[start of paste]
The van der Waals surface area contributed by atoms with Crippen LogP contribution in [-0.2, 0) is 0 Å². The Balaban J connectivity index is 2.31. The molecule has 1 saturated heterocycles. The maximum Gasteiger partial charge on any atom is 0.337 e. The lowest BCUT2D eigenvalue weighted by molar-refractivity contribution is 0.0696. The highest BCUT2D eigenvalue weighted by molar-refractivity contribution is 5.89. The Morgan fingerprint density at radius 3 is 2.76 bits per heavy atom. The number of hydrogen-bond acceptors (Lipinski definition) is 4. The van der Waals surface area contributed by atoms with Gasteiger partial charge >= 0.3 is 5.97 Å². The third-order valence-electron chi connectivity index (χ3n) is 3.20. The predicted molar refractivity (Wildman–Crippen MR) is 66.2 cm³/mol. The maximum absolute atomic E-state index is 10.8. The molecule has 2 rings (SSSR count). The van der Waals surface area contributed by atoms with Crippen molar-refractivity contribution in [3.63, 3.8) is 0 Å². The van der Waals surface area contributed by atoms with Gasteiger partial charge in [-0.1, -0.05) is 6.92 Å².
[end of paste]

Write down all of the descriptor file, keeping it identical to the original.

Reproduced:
The van der Waals surface area contributed by atoms with Crippen LogP contribution in [-0.2, 0) is 0 Å². The Balaban J connectivity index is 2.31. The molecule has 1 saturated heterocycles. The maximum Gasteiger partial charge on any atom is 0.337 e. The lowest BCUT2D eigenvalue weighted by molar-refractivity contribution is 0.0696. The highest BCUT2D eigenvalue weighted by molar-refractivity contribution is 5.89. The Morgan fingerprint density at radius 3 is 2.76 bits per heavy atom. The number of hydrogen-bond acceptors (Lipinski definition) is 4. The van der Waals surface area contributed by atoms with Gasteiger partial charge >= 0.3 is 5.97 Å². The third-order valence-electron chi connectivity index (χ3n) is 3.20. The predicted molar refractivity (Wildman–Crippen MR) is 66.2 cm³/mol. The maximum absolute atomic E-state index is 10.8. The molecule has 2 rings (SSSR count). The van der Waals surface area contributed by atoms with Crippen molar-refractivity contribution in [3.63, 3.8) is 0 Å². The van der Waals surface area contributed by atoms with Gasteiger partial charge in [-0.1, -0.05) is 6.92 Å².